Modern flight vehicles undergo severe conditions such as differences in atmospheric pressure and temperature, or heavy structural load applied upon vehicle components.

Consequently, they are usually the products of various technologies including aerodynamics, avionics, materials science and propulsion. These technologies are collectively known as aerospace engineering.

 Due to the many aspects and complexity of the field, aerospace engineering is conducted by a team of engineers, each specializing in their own branches of science.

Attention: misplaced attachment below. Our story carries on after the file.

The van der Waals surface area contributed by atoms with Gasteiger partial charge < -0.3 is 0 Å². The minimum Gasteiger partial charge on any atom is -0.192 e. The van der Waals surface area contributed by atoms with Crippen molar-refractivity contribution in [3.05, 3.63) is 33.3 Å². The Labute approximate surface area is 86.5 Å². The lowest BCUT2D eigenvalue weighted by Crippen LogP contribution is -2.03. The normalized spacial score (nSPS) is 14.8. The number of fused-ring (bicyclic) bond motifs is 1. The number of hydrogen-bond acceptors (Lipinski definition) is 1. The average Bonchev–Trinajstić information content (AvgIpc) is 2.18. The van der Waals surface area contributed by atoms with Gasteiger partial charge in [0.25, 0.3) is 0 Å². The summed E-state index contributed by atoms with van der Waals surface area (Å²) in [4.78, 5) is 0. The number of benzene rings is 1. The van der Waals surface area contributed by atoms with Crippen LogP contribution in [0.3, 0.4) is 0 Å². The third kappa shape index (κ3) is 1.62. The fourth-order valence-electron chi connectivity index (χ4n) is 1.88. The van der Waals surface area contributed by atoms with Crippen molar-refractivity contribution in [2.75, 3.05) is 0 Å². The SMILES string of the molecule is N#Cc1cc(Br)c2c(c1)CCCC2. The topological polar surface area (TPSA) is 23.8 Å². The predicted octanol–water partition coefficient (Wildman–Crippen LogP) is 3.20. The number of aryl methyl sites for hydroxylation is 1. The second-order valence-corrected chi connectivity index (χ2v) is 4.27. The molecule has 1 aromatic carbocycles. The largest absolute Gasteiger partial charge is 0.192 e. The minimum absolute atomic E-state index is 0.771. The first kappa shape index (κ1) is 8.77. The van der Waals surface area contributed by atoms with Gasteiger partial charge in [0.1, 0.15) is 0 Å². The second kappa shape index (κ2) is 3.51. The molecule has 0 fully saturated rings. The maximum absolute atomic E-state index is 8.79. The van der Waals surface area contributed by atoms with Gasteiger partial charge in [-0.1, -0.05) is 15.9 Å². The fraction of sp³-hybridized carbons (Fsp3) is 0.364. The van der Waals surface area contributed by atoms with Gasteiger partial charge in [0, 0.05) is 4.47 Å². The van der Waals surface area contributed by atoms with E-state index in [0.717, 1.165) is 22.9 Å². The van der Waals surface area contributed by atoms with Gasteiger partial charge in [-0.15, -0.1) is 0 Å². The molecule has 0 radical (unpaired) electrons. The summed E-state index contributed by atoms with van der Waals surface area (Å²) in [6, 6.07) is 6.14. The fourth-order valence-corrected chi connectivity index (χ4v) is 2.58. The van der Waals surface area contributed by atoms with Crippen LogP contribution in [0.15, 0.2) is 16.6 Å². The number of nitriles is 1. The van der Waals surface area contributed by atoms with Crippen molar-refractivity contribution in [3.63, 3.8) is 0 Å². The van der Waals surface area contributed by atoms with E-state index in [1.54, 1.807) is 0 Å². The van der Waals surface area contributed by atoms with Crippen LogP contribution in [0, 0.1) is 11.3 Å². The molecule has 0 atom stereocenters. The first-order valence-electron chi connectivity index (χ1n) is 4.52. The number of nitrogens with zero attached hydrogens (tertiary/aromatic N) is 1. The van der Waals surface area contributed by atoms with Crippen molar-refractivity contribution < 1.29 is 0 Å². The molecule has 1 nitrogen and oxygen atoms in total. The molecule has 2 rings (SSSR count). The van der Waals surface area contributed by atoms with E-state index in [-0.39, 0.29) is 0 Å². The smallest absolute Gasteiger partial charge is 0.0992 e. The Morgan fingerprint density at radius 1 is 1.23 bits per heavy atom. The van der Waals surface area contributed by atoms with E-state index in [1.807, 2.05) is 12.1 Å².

The development and manufacturing of a flight vehicle demands careful balance and compromise between abilities, design, available technology and costs.
The first definition of aerospace engineering appeared in February 1958. The definition considered the Earth's atmosphere and the outer space as a single realm, thereby encompassing both aircraft (aero) and spacecraft (space) under a newly coined word aerospace

LS-DYNA®  is widely used by the aerospace industry to simulate bird strike, jet engine blade containment, and structural failure.

 LS-DYNA®was used in the 911 WTC Attack Simulation http://www.cs.purdue.edu/homes/cmh/simulation/phase3/
(definition courtesy of Wikpedia)